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Networks of Networks: An Essay on Multi-Level Biological Organization

Authors
  • Uversky, Vladimir N.1
  • Giuliani, Alessandro2
  • 1 Department of Molecular Medicine, Byrd Alzheimer’s Research Institute, Morsani College of Medicine, University of South Florida, Tampa, FL , (United States)
  • 2 Department of Environment and Health, Istituto Superiore di Sanità, Rome , (Italy)
Type
Published Article
Journal
Frontiers in Genetics
Publisher
Frontiers Media SA
Publication Date
Jun 21, 2021
Volume
12
Identifiers
DOI: 10.3389/fgene.2021.706260
Source
Frontiers
Keywords
Disciplines
  • Genetics
  • Review
License
Green

Abstract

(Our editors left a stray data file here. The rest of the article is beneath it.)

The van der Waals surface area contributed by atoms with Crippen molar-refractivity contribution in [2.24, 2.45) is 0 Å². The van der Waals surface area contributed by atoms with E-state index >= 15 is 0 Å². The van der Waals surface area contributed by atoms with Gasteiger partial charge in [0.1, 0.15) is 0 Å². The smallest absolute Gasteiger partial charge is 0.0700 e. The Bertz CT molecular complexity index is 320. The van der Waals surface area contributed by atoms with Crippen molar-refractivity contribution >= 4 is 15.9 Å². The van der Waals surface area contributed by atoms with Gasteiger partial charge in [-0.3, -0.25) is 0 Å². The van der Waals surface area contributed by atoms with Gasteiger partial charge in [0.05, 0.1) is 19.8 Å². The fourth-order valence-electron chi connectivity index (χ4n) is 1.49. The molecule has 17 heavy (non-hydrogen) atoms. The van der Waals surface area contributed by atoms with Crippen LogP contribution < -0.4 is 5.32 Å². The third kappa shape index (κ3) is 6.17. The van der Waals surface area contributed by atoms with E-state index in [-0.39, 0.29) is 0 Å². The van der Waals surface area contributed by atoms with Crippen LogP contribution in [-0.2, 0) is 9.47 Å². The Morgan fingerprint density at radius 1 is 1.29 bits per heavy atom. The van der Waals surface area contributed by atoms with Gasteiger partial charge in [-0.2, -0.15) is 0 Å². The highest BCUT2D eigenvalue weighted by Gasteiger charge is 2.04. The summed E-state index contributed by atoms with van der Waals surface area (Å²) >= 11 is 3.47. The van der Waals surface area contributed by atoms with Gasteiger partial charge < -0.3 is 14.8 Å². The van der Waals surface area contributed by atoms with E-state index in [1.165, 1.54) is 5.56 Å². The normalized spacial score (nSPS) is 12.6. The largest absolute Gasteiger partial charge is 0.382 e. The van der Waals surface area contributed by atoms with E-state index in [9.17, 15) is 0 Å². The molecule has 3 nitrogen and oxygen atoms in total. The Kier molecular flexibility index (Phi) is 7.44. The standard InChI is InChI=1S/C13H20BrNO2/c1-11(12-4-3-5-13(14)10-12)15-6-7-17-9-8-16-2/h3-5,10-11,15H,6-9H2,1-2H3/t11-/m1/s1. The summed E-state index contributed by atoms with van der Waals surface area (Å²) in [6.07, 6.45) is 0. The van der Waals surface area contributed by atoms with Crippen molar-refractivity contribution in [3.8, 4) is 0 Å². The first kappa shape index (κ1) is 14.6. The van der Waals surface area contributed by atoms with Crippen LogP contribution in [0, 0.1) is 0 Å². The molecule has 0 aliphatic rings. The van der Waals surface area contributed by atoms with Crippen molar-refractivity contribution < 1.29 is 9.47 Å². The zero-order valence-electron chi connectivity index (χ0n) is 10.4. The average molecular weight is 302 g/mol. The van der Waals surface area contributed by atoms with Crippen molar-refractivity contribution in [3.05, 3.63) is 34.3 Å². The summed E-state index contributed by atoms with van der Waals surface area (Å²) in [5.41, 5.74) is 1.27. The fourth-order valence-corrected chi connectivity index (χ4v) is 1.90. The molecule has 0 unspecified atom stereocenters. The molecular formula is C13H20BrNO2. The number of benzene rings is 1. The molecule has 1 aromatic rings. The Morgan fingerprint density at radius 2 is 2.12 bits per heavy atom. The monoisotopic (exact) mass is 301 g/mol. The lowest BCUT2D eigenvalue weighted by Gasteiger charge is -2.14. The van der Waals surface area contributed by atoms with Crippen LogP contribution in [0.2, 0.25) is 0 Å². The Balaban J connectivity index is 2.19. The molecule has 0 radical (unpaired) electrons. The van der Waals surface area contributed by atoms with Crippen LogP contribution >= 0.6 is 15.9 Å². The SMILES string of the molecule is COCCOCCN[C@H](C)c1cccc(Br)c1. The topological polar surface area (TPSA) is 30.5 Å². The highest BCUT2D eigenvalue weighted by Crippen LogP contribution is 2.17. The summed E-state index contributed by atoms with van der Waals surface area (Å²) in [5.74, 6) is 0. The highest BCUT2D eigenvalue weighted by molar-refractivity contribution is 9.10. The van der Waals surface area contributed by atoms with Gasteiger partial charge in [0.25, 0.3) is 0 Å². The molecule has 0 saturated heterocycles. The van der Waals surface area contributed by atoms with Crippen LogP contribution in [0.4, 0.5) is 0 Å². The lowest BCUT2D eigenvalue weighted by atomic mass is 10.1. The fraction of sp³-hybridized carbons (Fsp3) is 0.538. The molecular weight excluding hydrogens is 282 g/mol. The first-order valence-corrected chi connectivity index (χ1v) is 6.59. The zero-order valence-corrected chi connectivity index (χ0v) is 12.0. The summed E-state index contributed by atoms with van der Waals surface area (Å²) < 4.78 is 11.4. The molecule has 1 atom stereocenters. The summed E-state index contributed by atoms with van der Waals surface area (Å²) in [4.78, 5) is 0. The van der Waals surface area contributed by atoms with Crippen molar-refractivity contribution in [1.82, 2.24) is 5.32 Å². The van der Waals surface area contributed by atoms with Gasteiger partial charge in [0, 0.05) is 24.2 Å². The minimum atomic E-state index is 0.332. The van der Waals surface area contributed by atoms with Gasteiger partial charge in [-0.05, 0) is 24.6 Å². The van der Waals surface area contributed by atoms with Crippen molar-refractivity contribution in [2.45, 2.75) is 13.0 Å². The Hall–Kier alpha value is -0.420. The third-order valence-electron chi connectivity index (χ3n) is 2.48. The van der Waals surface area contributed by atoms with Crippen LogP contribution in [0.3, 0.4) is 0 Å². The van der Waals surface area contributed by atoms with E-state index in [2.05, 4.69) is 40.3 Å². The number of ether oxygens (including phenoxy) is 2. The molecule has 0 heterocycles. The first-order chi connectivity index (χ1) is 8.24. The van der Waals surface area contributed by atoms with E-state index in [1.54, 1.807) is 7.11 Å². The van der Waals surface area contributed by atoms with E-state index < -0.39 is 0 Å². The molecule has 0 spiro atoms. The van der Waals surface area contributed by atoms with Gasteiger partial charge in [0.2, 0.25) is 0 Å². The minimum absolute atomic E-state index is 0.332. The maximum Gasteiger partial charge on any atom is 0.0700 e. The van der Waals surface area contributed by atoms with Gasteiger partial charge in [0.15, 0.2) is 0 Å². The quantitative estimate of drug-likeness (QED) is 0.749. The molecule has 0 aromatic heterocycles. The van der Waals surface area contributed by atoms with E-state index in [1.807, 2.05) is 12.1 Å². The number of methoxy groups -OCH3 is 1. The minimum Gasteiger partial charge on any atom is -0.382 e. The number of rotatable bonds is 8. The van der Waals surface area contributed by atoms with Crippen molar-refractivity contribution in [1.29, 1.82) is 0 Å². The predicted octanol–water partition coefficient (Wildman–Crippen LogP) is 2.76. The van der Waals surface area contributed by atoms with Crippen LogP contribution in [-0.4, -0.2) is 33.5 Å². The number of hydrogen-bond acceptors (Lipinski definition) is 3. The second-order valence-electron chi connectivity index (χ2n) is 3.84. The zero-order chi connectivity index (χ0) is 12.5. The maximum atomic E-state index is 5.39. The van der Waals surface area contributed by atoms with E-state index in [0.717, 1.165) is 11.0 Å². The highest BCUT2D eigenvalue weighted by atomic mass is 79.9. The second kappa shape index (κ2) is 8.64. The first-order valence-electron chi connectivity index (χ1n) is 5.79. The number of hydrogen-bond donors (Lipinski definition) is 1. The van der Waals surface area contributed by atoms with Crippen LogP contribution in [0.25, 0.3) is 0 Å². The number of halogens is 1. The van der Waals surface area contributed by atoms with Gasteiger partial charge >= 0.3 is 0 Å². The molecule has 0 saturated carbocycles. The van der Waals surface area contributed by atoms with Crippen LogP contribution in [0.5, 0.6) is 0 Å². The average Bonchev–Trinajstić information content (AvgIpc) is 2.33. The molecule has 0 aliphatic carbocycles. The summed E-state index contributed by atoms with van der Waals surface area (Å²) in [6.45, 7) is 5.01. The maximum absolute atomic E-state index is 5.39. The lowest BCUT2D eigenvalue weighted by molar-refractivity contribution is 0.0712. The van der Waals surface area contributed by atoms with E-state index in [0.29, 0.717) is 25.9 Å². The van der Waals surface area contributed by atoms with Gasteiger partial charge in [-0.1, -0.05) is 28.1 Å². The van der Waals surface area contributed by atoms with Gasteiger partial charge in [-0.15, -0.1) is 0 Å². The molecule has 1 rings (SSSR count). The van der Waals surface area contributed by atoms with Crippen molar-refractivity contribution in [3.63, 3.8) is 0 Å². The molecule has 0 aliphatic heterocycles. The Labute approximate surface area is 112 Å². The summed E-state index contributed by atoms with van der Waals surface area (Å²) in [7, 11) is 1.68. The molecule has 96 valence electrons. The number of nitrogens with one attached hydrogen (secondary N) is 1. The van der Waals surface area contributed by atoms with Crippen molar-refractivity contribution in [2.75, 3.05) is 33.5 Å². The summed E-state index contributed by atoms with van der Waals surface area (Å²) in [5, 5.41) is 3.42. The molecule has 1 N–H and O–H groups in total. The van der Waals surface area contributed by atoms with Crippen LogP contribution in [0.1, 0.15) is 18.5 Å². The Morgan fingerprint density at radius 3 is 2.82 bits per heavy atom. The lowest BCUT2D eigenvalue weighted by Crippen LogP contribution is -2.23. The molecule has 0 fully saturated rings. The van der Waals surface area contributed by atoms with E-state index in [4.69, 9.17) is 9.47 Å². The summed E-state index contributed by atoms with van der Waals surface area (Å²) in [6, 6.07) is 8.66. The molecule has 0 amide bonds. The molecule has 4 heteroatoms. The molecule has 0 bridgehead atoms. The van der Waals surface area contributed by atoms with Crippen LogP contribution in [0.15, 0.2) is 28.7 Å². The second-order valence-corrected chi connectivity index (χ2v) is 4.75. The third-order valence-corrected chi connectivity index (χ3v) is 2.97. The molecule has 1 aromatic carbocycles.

The multi-level organization of nature is self-evident: proteins do interact among them to give rise to an organized metabolism, while in the same time each protein (a single node of such interaction network) is itself a network of interacting amino-acid residues allowing coordinated motion of the macromolecule and systemic effect as allosteric behavior. Similar pictures can be drawn for structure and function of cells, organs, tissues, and ecological systems. The majority of biologists are used to think that causally relevant events originate from the lower level (the molecular one) in the form of perturbations, that “climb up” the hierarchy reaching the ultimate layer of macroscopic behavior (e.g., causing a specific disease). Such causative model, stemming from the usual genotype-phenotype distinction, is not the only one. As a matter of fact, one can observe top-down, bottom-up, as well as middle-out perturbation/control trajectories. The recent complex network studies allow to go further the pure qualitative observation of the existence of both non-linear and non-bottom-up processes and to uncover the deep nature of multi-level organization. Here, taking as paradigm protein structural and interaction networks, we review some of the most relevant results dealing with between networks communication shedding light on the basic principles of complex system control and dynamics and offering a more realistic frame of causation in biology.

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